Humanity is a vital quality in leaders but it’s equally important for CEOs to take charge and let their employees know that they are being led from the start. This provides them with reassurance in such uncertain times, adds another. “Having a new figure coming in adds a layer of uncertainty, when people are already feeling uncertain. The worst thing you can do coming in as a new CEO is to not accept reality. You’ve got to run the business as if you were still running operations face-to-face.”
A new CEO is always going to be in the spotlight, but right now every action is being magnified, adds another executive. “There is a huge amount of anticipation about what I’m going to be doing. I’m emphasizing the word evolution, not revolution, to employees, as there is a lot of uncertainty about jobs. If they sense a revolution is coming, people are going to really get scared.”
It can be a challenge for CEOs to balance performance with care. On the one hand they need people at work, on the other hand, they need to show empathy about peoples’ fear of returning to the office. “I have a limo pick me up from home but 99.9% of people will be using public transport and are understandably scared about that right now,” points out one new leader.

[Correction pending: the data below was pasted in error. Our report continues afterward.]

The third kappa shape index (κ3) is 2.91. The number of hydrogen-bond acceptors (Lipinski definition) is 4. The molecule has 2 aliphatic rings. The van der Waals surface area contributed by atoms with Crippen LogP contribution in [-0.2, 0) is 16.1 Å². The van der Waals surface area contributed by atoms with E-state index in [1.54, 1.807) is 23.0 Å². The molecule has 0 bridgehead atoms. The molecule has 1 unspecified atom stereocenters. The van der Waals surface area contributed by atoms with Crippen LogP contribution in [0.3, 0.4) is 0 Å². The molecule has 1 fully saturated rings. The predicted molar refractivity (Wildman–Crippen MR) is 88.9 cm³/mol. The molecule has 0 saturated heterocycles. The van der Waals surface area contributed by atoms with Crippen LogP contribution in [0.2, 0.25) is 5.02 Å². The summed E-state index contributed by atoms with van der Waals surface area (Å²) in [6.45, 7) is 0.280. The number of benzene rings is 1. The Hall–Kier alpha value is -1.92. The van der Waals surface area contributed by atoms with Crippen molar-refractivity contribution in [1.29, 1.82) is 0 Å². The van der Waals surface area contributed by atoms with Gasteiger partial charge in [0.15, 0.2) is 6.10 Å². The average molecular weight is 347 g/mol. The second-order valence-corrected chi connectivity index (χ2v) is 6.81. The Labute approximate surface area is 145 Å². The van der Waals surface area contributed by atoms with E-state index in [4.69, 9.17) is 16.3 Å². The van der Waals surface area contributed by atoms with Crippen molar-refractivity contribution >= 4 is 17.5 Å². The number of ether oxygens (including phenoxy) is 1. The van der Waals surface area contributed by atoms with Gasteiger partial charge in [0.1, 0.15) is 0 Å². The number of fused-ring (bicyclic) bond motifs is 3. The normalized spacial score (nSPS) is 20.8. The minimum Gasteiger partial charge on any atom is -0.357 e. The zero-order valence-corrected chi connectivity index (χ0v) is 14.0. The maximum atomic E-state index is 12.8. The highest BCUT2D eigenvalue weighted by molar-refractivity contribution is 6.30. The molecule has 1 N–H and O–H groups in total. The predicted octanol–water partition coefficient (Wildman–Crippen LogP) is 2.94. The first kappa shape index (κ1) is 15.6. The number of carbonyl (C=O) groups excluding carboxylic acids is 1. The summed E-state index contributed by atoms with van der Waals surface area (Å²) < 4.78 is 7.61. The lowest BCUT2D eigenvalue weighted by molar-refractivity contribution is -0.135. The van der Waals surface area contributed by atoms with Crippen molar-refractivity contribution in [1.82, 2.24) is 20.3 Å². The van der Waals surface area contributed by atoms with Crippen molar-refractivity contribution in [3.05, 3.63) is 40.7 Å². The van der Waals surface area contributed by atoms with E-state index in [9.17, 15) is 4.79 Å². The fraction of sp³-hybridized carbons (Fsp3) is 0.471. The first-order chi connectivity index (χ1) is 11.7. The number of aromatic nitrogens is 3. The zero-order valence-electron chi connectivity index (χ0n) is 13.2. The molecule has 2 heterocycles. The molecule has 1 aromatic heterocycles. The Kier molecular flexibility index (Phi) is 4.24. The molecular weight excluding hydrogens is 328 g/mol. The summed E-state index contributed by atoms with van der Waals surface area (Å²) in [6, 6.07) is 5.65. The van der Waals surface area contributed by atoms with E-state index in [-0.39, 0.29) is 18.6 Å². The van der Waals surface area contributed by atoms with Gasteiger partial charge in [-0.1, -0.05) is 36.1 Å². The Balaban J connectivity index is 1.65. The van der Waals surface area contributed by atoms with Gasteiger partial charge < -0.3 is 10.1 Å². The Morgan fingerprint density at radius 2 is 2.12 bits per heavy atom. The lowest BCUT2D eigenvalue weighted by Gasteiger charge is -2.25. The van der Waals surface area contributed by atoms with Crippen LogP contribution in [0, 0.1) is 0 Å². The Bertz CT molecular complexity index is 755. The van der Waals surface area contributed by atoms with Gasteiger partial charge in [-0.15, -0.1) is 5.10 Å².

Leaders also need to reconcile bringing employees back to the office with the additional challenges brought by meeting demanding health and safety measures. This is particularly pressing in the case of one CEO, who is currently facing high demand. “The wrinkle that we’re dealing with is that we’re starting to have demand, higher than last year even in some markets, but getting people back to work is proving to be a challenge.”
One CEO additionally needs to strike a balance between a growing trend for remote working and an industry that is still clinging on to traditional working patterns. “Our trading industry always said that we need traders together in one room to be able to talk to each other. It’s amazing though because we switched from one modus operandi to another between Friday and Monday and we didn’t meet a single issue. After this, we’re going to be forced to allow a certain degree of home office, but many leaders will want to go back to the old ways, with employees saying the opposite.”
Never waste a crisis
There is lot of reflection among CEOs about how to leverage positive aspects of the crisis. As they’re not able to travel, leaders ironically have more time to reach out to their team, albeit via technology. And being out of the office, gives CEOs more time to think about the bigger picture. “I’ve worked on investing time understanding products, technology, and understand some of the group dynamics. I’ve also gone much deeper into our revenue, looking at who are our customers, what’s in our pipeline, and how we’re going to deliver it.”
COVID-19 is also an opportunity for leaders to prove themselves. Those who are able to solve issues in today’s volatile environment will win respect more easily, which will create the momentum to move onto tougher, more complicated challenges in the future.
Moreover, there is less attachment to the past right now and to how things have been done previously, says one CEO. “COVID-19 has forced the board and the chair to ‘hand over the baby’ and that has facilitated the transition. They’re passing on the baton more quickly when it comes to decision-making and are having to trust me far faster.”